Avoid the Sticker Shock of Medicare Billing

Published by: Medicare Made Clear

If you’re scheduled for surgery or a medical procedure, learning how Medicare billing works may help prevent a serious case of sticker shock later.

 

It’s important to know that not all doctors bill the same way. Some doctors accept Medicare assignment and agree to the rates Medicare sets and takes those amounts as full payment. Other doctors participate in the Medicare program but do not accept Medicare assignment. Some other doctors don’t accept Medicare at all. They can charge whatever they want.

 

In each situation, costs will vary and how much you will be financially responsible for changes as well.

 

 

Accepting Medicare Assignment

 

Doctors who accept Medicare assignment agree to be paid by Medicare. They submit the claim to Medicare and agree to accept the Medicare-approved dollar amount for a procedure. They can't charge you more than that amount.

 

You may still be responsible for deductibles, copays and coinsurance, but your share is limited by what Medicare pays.

 

For example, Medicare agrees to pay a doctor $500. The doctor agrees to accept $500 as full payment. You will likely be charged coinsurance, often 20 percent. So you would be responsible for $100.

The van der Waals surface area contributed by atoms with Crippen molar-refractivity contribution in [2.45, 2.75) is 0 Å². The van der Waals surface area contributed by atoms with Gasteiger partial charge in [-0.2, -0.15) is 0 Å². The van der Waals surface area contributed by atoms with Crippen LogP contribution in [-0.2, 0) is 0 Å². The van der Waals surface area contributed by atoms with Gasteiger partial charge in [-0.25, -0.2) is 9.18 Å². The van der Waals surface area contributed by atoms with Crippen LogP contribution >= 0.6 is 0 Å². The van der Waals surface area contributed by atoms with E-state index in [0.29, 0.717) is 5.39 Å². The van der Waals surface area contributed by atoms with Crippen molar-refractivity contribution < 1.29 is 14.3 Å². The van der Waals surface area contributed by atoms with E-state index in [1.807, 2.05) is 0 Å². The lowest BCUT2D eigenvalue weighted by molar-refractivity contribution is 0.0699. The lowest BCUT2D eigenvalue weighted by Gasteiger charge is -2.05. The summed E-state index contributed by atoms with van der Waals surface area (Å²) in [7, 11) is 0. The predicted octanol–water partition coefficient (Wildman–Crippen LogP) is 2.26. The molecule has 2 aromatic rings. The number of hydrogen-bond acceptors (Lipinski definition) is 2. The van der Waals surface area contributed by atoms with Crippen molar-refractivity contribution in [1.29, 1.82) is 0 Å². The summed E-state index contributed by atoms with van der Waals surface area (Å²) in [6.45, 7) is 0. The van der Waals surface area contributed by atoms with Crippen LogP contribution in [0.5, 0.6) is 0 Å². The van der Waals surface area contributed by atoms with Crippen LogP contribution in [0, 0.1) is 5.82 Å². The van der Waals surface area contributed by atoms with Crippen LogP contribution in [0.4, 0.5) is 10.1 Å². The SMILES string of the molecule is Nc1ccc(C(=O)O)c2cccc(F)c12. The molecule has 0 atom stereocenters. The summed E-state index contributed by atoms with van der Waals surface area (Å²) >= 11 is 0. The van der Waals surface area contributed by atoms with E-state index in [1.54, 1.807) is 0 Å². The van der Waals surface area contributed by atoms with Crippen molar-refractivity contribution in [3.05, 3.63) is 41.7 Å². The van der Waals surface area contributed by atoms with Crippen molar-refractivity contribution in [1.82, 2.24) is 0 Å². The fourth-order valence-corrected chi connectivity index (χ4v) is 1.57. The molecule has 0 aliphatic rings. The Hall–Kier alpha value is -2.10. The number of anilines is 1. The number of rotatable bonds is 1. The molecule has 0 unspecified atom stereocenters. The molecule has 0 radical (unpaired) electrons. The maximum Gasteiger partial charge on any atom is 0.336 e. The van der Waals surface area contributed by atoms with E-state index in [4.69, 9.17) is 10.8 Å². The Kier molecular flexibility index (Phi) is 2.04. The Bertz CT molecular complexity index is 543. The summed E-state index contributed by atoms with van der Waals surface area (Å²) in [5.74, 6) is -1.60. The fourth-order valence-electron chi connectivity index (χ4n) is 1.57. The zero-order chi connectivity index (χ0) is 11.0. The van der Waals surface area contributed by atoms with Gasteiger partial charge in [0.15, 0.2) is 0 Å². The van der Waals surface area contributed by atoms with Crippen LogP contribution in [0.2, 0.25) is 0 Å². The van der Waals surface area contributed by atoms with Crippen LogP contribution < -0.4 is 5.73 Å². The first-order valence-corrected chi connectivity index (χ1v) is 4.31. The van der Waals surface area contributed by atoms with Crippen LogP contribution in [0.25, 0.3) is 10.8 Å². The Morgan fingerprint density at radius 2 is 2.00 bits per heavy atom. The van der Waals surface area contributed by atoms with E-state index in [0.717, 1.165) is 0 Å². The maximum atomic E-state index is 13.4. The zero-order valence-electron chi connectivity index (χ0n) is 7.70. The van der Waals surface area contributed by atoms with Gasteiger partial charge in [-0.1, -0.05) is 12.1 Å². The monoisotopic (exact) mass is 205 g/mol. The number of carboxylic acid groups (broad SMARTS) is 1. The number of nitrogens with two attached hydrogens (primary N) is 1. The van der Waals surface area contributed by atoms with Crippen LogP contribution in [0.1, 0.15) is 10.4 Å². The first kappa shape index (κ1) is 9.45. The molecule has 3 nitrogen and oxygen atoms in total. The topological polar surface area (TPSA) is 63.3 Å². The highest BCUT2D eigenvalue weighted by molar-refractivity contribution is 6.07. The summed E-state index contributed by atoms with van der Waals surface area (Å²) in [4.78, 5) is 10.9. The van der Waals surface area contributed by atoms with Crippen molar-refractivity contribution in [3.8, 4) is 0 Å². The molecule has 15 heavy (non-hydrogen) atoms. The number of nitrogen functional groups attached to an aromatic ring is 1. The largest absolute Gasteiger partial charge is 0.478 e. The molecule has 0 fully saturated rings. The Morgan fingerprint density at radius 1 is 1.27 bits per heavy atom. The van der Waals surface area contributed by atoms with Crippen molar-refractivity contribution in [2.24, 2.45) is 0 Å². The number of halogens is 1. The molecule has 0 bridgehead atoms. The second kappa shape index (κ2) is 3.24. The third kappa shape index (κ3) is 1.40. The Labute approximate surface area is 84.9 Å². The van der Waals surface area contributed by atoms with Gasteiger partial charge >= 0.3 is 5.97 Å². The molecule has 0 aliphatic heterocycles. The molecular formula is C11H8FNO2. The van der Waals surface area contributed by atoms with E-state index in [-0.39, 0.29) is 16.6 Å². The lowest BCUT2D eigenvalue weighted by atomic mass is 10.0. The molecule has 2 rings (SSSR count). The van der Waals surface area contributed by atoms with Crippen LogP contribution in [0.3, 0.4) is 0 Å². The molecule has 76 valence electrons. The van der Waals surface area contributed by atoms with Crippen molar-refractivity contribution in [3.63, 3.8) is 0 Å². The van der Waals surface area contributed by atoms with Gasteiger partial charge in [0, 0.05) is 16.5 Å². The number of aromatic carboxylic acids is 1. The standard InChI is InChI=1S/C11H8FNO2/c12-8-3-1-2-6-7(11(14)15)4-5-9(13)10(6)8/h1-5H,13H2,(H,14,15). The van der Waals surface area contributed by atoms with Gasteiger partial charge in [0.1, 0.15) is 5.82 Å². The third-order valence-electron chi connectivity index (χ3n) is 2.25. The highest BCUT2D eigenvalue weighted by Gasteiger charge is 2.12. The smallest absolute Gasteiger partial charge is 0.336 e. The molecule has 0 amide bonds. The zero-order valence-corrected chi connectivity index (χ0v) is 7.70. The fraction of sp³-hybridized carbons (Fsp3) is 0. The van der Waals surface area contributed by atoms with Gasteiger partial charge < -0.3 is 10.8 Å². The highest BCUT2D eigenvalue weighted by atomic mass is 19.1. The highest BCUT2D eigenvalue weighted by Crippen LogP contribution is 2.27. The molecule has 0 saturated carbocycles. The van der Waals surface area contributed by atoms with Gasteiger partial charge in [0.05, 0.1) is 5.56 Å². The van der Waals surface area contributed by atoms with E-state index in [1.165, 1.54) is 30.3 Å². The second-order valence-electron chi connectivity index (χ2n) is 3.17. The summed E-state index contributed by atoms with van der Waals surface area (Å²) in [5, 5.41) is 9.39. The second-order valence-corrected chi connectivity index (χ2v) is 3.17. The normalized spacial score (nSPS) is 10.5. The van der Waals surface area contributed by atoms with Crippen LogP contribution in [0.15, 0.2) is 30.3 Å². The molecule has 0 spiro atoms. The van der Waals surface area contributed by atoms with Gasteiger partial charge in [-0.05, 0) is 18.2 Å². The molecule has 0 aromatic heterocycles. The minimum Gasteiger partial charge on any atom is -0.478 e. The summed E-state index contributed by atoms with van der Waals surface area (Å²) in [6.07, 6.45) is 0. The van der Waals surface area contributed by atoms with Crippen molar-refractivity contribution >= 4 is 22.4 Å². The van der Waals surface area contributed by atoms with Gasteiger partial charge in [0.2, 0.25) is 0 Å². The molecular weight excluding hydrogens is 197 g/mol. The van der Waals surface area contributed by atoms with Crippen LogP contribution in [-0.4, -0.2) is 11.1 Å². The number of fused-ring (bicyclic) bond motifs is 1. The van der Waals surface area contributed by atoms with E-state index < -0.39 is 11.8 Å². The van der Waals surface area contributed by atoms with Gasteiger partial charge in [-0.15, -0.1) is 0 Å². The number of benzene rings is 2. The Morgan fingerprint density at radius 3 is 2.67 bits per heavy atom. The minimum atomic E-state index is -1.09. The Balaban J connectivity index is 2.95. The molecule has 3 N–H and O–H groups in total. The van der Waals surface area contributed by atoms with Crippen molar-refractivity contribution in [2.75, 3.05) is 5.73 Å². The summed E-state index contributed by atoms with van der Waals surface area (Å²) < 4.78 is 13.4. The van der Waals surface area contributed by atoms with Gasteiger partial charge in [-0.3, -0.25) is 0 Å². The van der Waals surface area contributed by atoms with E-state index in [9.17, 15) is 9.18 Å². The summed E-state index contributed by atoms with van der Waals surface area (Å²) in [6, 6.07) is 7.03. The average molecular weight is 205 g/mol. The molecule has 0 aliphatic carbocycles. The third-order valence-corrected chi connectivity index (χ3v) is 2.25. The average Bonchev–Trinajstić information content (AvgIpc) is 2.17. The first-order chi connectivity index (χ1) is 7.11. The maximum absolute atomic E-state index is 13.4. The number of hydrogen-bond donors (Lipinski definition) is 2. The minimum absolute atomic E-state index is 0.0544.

Not Accepting Assignment

 

Some doctors participate in the Medicare program but do not agree to accept Medicare assignment.

 

Medicare pays these doctors a slightly lower rate. But under the rules of Medicare Part B, doctors in this situation are allowed to charge you a maximum of 15 percent more than the amount non-participating providers are paid for certain Medicare-covered services. The additional amount would be the responsibility of the patient.1

 

For example, if Medicare pays a doctor who accepts Medicare Assignment $500, it could pay a doctor who doesn't accept assignment $475. Then that doctor could charge you $71.25. This is called an excess charge or balance billing. This amount is added to any coinsurance charge, which is often 20 percent. In our example, you would be responsible for $166.25 or 35 percent of $475.

 

 

Ask Your Doctor Beforehand

 

The best way to find out whether or not your doctor accepts Medicare is to call the doctor’s office directly. Call and ask them if they accept Medicare’s payment as payment in full. It’s also a good idea to ask how you will be billed.

 

 

1 https://www.medicare.gov/your-medicare-costs/part-a-costs/lower-costs-with-assignment

Understand Medicare Cost Basics

 

Learn more about Medicare premiums, copayments, coinsurance, out-of-pocket limits and more.

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